A discussion of poetry's value over on Bookninja:

“Those who want poetry to make things happen forget the last line of [Auden’s In Memory of WB Yeats]: that poetry is itself a way of happening.”

As the world’s politicians and corporations orchestrate our headlong rush towards eco-Armageddon, poetry may seem like a hopeless gesture. But if Seferis and Heaney are right, poetry can at the very least be “strong enough to help”.

I think “strong enough to help” is wrong. “Strong”, here, is wrong. Perhaps better would be: weak enough to give pause.

I'm thinking here of something reminiscent of Rowan Williams’ description of God as a nine-year-old spastic child: “This is the solitude of truth, the solitude, finally, of God: God as a spastic child who can communicate nothing but his presence and his inarticulate wanting.”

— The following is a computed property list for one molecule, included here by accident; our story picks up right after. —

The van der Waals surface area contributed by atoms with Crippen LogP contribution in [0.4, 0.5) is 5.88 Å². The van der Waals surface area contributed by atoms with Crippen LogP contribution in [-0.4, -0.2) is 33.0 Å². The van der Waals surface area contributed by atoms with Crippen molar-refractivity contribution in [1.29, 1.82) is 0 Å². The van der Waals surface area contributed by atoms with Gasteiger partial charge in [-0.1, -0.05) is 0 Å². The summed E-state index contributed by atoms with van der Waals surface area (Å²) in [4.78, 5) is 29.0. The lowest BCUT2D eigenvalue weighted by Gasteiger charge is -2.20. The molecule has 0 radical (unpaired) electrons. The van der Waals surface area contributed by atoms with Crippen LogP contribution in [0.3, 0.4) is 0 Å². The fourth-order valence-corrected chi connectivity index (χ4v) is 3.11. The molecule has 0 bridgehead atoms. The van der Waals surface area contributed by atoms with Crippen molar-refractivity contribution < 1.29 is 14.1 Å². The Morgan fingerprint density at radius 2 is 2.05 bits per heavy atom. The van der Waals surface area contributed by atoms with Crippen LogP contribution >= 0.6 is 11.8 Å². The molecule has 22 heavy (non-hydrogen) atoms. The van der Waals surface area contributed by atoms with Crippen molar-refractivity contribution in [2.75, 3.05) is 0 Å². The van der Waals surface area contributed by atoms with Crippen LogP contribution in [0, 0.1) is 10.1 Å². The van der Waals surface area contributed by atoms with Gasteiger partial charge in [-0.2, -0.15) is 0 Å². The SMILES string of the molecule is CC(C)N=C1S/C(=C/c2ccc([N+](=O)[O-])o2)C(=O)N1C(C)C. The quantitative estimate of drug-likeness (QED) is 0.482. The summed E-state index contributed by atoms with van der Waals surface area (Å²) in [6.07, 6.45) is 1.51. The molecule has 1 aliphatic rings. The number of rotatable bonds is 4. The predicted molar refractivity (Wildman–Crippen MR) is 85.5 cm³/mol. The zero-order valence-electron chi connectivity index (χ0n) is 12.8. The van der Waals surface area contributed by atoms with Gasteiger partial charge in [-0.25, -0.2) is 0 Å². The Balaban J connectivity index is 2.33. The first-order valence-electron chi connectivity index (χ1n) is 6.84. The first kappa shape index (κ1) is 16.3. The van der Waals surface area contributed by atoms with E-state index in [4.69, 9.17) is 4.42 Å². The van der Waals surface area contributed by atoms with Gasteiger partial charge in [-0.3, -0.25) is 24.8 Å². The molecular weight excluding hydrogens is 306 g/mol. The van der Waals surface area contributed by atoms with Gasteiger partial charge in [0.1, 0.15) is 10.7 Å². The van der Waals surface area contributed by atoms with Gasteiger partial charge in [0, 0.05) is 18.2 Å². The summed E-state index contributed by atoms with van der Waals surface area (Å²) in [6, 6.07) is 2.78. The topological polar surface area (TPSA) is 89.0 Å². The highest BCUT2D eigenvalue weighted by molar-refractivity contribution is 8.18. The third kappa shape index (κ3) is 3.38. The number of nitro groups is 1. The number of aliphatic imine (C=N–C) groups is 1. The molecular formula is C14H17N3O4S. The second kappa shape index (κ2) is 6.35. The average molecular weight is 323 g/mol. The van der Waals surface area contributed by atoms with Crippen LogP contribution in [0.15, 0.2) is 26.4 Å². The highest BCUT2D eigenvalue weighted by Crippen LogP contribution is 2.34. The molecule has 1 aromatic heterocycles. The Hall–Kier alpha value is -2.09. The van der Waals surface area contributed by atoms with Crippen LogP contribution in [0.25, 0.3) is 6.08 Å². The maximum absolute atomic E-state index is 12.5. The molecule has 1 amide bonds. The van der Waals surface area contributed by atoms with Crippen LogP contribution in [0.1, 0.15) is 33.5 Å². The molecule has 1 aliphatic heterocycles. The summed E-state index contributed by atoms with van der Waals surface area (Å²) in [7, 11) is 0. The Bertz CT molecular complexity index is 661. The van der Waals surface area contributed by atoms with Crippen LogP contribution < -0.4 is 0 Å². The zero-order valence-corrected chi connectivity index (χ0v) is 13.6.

Not poetry versus nothing, then, but poetry as nothing, the very weakest of glimmers, barely there yet still lambent. Not enough to steer by, for sure, but just enough to recognise that the darkness is not quite all-conquering.

Readers Comments

  1. Poetry can be useful when it articulates ideals. The key to its strength depends on the size of its audience. Here's Heaney: “…Yet Plato’s world of ideal forms also provides the court of appeal through which poetic imagination seeks to redress whatever is wrong or exacerbating in the prevailing conditions. Moreover, ‘useful’ or ‘practical’ responses to those same conditions are derived from imagined standards too: poetic fictions, the dream of alternative worlds, enable governments and revolutionaries as well.”

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